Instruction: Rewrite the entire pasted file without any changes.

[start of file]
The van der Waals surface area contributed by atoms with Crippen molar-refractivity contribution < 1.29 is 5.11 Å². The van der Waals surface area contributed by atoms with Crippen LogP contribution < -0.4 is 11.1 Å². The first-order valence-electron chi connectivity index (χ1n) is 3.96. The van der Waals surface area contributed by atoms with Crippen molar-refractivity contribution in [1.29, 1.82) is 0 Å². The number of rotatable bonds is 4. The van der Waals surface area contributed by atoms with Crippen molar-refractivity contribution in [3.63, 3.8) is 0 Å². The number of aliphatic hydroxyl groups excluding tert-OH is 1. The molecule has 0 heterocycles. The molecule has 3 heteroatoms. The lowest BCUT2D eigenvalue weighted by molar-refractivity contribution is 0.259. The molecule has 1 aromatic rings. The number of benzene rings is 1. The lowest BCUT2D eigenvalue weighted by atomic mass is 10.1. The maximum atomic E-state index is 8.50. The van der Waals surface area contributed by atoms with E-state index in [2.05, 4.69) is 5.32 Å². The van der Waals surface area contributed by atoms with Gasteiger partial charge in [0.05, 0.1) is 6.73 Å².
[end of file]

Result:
The van der Waals surface area contributed by atoms with Crippen molar-refractivity contribution < 1.29 is 5.11 Å². The van der Waals surface area contributed by atoms with Crippen LogP contribution < -0.4 is 11.1 Å². The first-order valence-electron chi connectivity index (χ1n) is 3.96. The van der Waals surface area contributed by atoms with Crippen molar-refractivity contribution in [1.29, 1.82) is 0 Å². The number of rotatable bonds is 4. The van der Waals surface area contributed by atoms with Crippen molar-refractivity contribution in [3.63, 3.8) is 0 Å². The number of aliphatic hydroxyl groups excluding tert-OH is 1. The molecule has 0 heterocycles. The molecule has 3 heteroatoms. The lowest BCUT2D eigenvalue weighted by molar-refractivity contribution is 0.259. The molecule has 1 aromatic rings. The number of benzene rings is 1. The lowest BCUT2D eigenvalue weighted by atomic mass is 10.1. The maximum atomic E-state index is 8.50. The van der Waals surface area contributed by atoms with E-state index in [2.05, 4.69) is 5.32 Å². The van der Waals surface area contributed by atoms with Gasteiger partial charge in [0.05, 0.1) is 6.73 Å².